The ASIDESTEPS CANON – b-sides vol. II

The Canon. One hundred films with nothing from the top 250 Sight & Sound poll. These are the b-sides; un-canonised, free from decades of perception and discussion, but great films in their own right. No apologies, no pretensions.

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11. Three Businessmen (1998 – Alex Cox)

Because you could get lost tonight.

Two men meet, get talking and become completely oblivious to their surroundings. Quietly discussing their own opinions (as all men are want to do) they walk through an ever-changing city, full of impossible geography and an-architecture. They look for reason and sense, but the icons they place hope in (such as a financial systems) prove to be empty rooms. Ultimately they wander into a moment of divinity, but remain completely oblivious to it, continuing with their meaningless meandering shortly afterwards. There is no hope for us all.

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12. High Fidelity (2000 – Stephen Frears)

Because even the little films open your mind.

I remember seeing this film at a young age, being dragged there by two friends. I sat enthralled, and it worryingly shaped my life for the next few years. My friends hated it – and at that moment I realised how good it was to be an individual. It remains a thoroughly touching film – “She didn’t make me feel miserable, or anxious or ill-at-ease.” It’s what we’re all hoping for. (I appreciate the irony that I am currently creating one big list.)

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13. Punch-Drunk Love (2002 – Paul Thomas Anderson)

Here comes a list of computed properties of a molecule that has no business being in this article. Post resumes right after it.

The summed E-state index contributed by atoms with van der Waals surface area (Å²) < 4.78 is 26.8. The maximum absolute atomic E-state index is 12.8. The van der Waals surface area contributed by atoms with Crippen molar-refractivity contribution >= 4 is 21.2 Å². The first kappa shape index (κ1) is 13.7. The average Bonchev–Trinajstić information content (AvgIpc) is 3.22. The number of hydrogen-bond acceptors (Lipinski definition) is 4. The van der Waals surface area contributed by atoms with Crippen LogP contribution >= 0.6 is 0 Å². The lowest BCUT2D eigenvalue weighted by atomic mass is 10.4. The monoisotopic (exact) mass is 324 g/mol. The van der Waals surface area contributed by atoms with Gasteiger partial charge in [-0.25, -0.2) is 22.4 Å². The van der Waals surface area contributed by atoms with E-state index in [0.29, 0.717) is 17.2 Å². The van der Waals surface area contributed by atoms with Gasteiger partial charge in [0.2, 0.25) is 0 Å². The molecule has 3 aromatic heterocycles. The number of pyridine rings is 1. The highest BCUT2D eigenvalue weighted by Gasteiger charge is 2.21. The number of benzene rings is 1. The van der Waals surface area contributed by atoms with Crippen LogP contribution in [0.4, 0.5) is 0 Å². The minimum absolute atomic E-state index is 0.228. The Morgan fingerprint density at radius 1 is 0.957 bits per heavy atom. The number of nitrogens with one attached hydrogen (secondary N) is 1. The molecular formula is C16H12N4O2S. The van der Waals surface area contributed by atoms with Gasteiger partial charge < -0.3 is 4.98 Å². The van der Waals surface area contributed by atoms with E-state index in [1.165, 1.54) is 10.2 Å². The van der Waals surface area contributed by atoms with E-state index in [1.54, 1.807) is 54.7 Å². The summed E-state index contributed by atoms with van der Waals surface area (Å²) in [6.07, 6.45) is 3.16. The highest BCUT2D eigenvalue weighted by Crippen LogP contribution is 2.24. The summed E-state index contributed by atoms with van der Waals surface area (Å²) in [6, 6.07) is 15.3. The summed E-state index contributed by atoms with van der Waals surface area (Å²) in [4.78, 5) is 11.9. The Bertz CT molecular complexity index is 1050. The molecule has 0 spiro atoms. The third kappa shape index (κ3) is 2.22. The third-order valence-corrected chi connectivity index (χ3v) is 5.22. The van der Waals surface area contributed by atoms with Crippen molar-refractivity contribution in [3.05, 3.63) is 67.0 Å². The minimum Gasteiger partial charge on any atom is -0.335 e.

Because love is wanting to punch you in the face.

Sometimes the palate-cleansers are more rewarding than the great works of art. Anderson trolls his audience by making a ninety-minute Adam Sandler comedy and creates one of the most vivid representations of discomfort and the struggle to maintain mental health on screen. More quietly manipulative than initially thought (Emily Watson can be seen in the background of some of the supermarket scenes), it remains kaleidoscopic delight.

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14. Death Proof (2007 – Quentin Tarantino)

Because few films are this open.

Another superior palate-cleanser. Tarantino’s films benefit from their openness; his novelist approach to writing stories ensures his films have life before and after their running time and are littered with characters who have (and will live) entire lives. Death Proof makes this the text, crafting a film which has vital moments deleted, could be running out-of-order, or could be a mash-up of two completely unrelated movies starring Kurt Russell. It is Tarantino at his purest; violent, chatty, frigid and dynamic and has an utterly brilliant car chase (the greatest thing about movies ever.)

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15. The Small Back Room (1949 – Michael Powell & Emeric Pressburger)

Because someone did an alcoholic Hurt Locker sixty years ago.